Winning the Cold Currency War: The U.S. Dollar and the Euro

Investors in Europe are more optimistic than they have been in years, but there is growing concern that U.S. dollar weakness could make the euro too strong.

Investors in Europe are more optimistic than they have been in years thanks to a strong economy and buoyant markets. There is a fly in the ointment, however: a growing concern that continued U.S. dollar weakness could make the euro too strong, with negative consequences for corporate earnings and economic growth.

Indeed, why has the dollar weakened so much, and how much further can it go? And equally important, what are the consequences of a stronger euro for Europe?

The cold currency war

The dollar’s 10% decline against other major currencies in 2017 and the comment on 24 January by U.S. Treasury Secretary Steven Mnuchin at the World Economic Forum in Davos that a weak dollar is good for the U.S. in the short term all but confirm that the U.S. administration is engaged in what we have called a “cold currency war” – and it is winning.

Cold wars are not fought in open battle (for example, with currency intervention), but with words and covert actions. The words in the cold currency war have been loud and clear, but what is the covert action? We see a combination of recent actions: (i) a fiscal expansion at the wrong time of the economic cycle, financed mostly by additional Treasury debt, and (ii) a Federal Reserve that appears unwilling to respond with monetary tightening over and above what was already planned, while also discussing an inflation overshoot. These actions are sending an implicit but very clear signal to markets: A weaker dollar is the goal. Markets have understood the signal.

The reason the U.S. has gained the upper hand in this cold currency war is that the balance of power is asymmetric. U.S. President Donald Trump carries the bigger stick: the threat of protectionism. And so Europe and Japan have acquiesced; neither has stemmed their currencies’ appreciation with words or actions. On the contrary, both the European Central Bank (ECB) and the Bank of Japan have reduced the pace of their bond purchases, and the ECB has even been hinting at ending net purchases later this year.

How long can it last?

The weak dollar dynamic could stay in place for some time, as the incentives for the protagonists in the cold currency war haven’t changed. The U.S. trade deficit widened last year and fiscal expansion is likely to draw in additional imports this year, so the Trump administration will probably continue to be interested in a weaker dollar as long as it doesn’t lead to a bond market rout. Moreover, by imposing trade tariffs on imports of washing machines and solar panels on 22 January, the Trump administration has demonstrated its willingness to use the protectionist weapon.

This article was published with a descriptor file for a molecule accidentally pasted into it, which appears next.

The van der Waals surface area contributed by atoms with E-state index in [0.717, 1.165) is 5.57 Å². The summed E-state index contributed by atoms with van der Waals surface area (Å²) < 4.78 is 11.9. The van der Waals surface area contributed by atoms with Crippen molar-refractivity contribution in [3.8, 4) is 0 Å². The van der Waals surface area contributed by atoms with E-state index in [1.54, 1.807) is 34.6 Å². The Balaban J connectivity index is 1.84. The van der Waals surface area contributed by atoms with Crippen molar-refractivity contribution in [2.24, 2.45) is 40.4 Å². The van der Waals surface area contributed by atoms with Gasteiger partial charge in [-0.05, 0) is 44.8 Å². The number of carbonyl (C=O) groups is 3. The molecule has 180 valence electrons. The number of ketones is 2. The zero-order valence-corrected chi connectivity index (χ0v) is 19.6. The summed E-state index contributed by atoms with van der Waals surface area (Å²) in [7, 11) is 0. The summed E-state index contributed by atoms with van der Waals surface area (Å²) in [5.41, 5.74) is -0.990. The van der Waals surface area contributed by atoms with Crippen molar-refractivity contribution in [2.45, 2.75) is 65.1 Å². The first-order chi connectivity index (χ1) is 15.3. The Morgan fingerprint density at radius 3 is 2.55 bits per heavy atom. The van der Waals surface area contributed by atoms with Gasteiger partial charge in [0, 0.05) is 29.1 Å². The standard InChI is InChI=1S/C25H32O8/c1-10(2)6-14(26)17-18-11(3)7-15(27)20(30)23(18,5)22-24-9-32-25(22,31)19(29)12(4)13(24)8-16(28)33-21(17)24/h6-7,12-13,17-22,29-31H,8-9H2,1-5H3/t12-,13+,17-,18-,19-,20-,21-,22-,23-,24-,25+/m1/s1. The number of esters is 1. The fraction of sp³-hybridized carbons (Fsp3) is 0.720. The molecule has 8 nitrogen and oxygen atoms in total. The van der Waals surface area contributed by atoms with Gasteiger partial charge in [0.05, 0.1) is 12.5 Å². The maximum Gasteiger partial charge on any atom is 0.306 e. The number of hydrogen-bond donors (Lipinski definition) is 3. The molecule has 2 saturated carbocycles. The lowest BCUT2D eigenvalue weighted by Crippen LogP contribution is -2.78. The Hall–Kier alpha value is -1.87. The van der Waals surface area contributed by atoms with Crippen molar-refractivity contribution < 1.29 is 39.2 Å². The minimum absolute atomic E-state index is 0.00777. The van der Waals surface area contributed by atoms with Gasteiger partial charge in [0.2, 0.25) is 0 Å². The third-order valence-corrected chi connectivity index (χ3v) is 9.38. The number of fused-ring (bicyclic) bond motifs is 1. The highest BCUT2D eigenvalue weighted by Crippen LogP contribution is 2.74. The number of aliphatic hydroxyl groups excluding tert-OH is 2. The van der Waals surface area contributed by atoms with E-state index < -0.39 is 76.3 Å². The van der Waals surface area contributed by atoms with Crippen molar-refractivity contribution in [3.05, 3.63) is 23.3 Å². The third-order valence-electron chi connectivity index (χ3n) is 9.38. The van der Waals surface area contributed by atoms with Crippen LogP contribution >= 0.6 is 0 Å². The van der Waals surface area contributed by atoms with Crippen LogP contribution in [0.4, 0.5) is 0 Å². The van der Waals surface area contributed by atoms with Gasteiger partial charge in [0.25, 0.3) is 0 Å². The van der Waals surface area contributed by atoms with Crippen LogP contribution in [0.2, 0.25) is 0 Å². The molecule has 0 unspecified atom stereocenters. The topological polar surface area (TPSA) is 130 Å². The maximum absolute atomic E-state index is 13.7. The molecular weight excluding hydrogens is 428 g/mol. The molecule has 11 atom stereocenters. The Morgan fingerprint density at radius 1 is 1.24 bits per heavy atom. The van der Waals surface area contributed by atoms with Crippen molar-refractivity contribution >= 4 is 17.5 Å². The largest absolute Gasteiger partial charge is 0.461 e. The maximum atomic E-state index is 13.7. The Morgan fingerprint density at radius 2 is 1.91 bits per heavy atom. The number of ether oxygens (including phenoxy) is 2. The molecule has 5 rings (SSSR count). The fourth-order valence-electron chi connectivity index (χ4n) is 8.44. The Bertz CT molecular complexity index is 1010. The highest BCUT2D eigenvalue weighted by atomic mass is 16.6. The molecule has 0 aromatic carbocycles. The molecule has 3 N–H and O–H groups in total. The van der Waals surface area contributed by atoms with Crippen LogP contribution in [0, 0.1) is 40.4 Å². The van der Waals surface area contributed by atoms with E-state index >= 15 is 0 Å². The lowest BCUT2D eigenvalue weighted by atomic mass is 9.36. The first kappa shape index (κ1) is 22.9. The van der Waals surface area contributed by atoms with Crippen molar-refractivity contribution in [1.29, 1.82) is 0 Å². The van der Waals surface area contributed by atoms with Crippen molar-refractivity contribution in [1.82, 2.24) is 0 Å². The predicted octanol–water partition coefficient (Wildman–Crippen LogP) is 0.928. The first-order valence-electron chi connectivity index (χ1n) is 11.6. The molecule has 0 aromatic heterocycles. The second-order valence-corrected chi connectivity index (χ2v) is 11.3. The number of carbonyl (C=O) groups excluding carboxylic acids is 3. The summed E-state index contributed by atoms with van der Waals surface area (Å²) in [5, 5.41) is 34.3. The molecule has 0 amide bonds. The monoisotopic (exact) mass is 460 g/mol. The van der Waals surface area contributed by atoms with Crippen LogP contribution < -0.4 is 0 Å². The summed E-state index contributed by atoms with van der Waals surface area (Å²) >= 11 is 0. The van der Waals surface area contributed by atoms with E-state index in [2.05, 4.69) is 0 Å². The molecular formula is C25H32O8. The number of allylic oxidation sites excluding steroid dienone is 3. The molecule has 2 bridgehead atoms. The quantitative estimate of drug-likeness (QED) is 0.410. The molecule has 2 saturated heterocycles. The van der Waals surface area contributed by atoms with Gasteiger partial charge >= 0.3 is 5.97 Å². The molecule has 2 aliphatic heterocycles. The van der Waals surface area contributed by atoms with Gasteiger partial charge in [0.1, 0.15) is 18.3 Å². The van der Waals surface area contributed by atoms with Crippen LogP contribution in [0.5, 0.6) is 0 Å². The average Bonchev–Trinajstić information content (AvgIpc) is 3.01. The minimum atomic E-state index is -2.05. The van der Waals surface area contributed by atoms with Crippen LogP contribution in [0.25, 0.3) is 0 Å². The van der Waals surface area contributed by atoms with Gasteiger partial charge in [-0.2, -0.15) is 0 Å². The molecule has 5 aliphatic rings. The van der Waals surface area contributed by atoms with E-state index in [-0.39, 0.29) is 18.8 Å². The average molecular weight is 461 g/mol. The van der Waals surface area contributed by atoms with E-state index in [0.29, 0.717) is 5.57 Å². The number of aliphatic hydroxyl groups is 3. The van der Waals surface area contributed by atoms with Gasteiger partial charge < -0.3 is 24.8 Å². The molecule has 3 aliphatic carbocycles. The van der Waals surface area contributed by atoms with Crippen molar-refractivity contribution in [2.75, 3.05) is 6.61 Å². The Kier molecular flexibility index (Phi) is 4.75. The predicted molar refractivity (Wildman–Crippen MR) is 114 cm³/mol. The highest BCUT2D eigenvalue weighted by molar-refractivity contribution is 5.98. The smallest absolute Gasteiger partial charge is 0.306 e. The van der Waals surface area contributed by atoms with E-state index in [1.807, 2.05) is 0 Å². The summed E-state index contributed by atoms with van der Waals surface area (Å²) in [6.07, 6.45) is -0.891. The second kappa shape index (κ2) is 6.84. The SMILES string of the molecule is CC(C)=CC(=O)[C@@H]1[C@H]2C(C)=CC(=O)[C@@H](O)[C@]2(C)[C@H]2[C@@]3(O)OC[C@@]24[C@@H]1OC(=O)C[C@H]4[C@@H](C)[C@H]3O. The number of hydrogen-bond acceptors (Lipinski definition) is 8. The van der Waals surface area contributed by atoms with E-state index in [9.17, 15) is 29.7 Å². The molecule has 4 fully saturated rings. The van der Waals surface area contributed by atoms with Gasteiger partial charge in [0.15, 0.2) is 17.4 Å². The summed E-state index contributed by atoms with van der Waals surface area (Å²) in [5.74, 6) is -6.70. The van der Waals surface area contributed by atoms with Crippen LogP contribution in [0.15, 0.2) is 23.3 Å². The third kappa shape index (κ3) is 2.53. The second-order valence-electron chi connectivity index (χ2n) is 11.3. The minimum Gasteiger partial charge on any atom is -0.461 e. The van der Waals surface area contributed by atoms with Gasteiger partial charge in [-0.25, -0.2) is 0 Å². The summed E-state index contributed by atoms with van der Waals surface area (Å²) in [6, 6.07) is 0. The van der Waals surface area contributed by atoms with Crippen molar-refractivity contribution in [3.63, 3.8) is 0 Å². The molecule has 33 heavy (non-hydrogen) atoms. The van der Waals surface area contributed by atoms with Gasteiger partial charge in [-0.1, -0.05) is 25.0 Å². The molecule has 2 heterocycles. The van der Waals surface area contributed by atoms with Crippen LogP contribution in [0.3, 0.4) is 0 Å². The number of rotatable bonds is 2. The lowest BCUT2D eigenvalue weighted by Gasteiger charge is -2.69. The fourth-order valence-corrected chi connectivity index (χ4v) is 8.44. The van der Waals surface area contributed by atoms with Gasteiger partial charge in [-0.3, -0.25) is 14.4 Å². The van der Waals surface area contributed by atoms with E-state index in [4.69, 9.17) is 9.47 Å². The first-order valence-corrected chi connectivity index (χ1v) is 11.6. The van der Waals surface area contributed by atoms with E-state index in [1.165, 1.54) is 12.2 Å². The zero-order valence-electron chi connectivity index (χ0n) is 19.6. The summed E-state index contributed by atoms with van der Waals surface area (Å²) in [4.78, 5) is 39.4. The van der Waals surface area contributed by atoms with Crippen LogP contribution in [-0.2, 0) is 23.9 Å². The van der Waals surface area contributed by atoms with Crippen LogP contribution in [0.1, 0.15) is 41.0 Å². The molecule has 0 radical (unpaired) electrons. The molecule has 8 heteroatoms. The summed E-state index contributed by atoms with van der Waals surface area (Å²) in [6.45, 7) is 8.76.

Thus, pushback to a “weak dollar policy” from Europe or Japan is likely to remain minimal. Although ECB President Mario Draghi expressed some concern about “currency volatility” and “the use of language” in a press conference on 25 January, it appears unlikely that the ECB will push back more aggressively.

A possible silver lining for Europe

Further significant euro appreciation would pose downside risks for corporate earnings, economic growth and the ability of the ECB to get inflation closer to its target of about 2%. However, by highlighting that the good times for the European economy may not last, a stronger euro could also serve as a catalyst for policy changes that address some of Europe’s remaining structural and institutional flaws.

Once a new German grand coalition government has been formed (which seems likely by March), the discussion among European governments about further steps toward a banking union, in particular joint deposit insurance, and further fiscal integration is set to become more intense.

Proposals by French President Emmanuel Macron on further integration met with a surprisingly positive response by the likely German coalition parties SPD, CDU and CSU in their recent paper summarizing the preliminary talks. The devil is in the details, of course, and progress toward a true banking union and a joint fiscal capacity to counter adverse shocks is likely to be evolutionary; it is also likely to be contingent on cleanup of nonperforming loans and reduced sovereign risk exposure on bank balance sheets.

Still, nothing focuses the mind better than an imminent threat, and strong further euro appreciation could serve that purpose. The U.S. is winning the cold currency war, but if Europe responds in the right way, it may become a winner too by completing its economic and monetary union.

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The Author

Joachim Fels

Global Economic Advisor

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